As numerous prior posts have argued, a major role of the mainstream media is to not only report the news but also to expose outright lies and deceit. Despite this critical role of the media, the head of the Commission on Presidential Debates has stated that he thinks that presidential moderators shouldn't try to fact-check the candidates. Stated another way, he advocates for candidates to being free to live without any restraint. In my view, the man needs to be fired and replaced with someone who doesn't have his head up his ass. A piece in the Washington Post looks at this issue and the idiocy of not fact checking candidates when confronted with a pathological liar like Donald Trump. Here are highlights:
There are hard questions in life. . . . . What isn't hard, though, is what the unemployment rate is. The Bureau of Labor Statistics publishes the answer to that every month.
Despite that, the head of the Commission on Presidential Debates thinks that this is the kind of issue that moderators shouldn't try to fact-check the candidates on. "If you and I have different sources of information," she asked CNN's Brian Stelter, "does your source about the unemployment rate agree with my source?"
The problem is, of course, that there aren't different sources of information about the unemployment rate any more than there are different sources of information about what two plus two equals. There's the BLS, and then there are conspiracy theorists. But that's a lot different from saying, as Trump does, that the unemployment rate is "really" 23 percent or 42 percent or another made-up number. Even the broadest possible definition of under- and unemployment — people who can't find work, people who have given up looking for work, people who "should" be working but for whatever reason aren't, and people who can only find part-time work — wouldn't even be half as much as what Trump is saying. The fact — there's that word again — is that Donald Trump has a penchant for saying things that are false. He's lied about opposing the Iraq War from the beginning, suggested that vaccines cause autism, said that climate change is a hoax perpetrated by the Chinese, claimed that "thousands and thousands" of Muslims in New Jersey were cheering on 9/11, insinuated that Ted Cruz's father had something to do with the JFK assassination, and, of course,questioned whether President Obama was really born in the United States — continuing to do so even after Obama released his birth certificate. It isn't partisan to point out that none of these are true. Nor is it to say that the unemployment rate isn't worse than it was during the Great Depression.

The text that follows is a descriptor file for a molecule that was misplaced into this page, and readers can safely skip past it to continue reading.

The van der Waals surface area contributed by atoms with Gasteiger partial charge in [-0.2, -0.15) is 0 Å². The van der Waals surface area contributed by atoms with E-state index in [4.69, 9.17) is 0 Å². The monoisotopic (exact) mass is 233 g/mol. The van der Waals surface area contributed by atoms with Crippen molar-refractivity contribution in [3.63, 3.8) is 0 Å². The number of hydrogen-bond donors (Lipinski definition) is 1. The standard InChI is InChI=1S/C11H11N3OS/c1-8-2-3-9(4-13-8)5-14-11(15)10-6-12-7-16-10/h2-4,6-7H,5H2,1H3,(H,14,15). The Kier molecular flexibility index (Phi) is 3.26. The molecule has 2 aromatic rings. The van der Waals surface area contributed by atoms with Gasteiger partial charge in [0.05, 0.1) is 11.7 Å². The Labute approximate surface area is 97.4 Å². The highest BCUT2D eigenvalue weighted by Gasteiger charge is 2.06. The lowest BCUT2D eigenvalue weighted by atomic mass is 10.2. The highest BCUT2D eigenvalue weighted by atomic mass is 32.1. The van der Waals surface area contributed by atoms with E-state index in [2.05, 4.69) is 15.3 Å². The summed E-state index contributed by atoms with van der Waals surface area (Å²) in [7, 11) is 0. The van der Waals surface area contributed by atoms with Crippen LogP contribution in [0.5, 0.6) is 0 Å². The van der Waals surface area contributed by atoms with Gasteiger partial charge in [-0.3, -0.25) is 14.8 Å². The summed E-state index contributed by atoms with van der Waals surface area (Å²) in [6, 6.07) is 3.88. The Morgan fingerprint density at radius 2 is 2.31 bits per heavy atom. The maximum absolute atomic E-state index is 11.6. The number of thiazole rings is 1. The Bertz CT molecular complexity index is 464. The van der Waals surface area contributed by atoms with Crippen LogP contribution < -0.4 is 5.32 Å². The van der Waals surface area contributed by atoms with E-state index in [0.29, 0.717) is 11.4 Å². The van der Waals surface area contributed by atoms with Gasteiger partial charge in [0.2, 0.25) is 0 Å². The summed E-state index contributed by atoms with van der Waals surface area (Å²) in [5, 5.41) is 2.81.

Letting untruths go unchallenged is, though. It's implicitly taking sides against reality.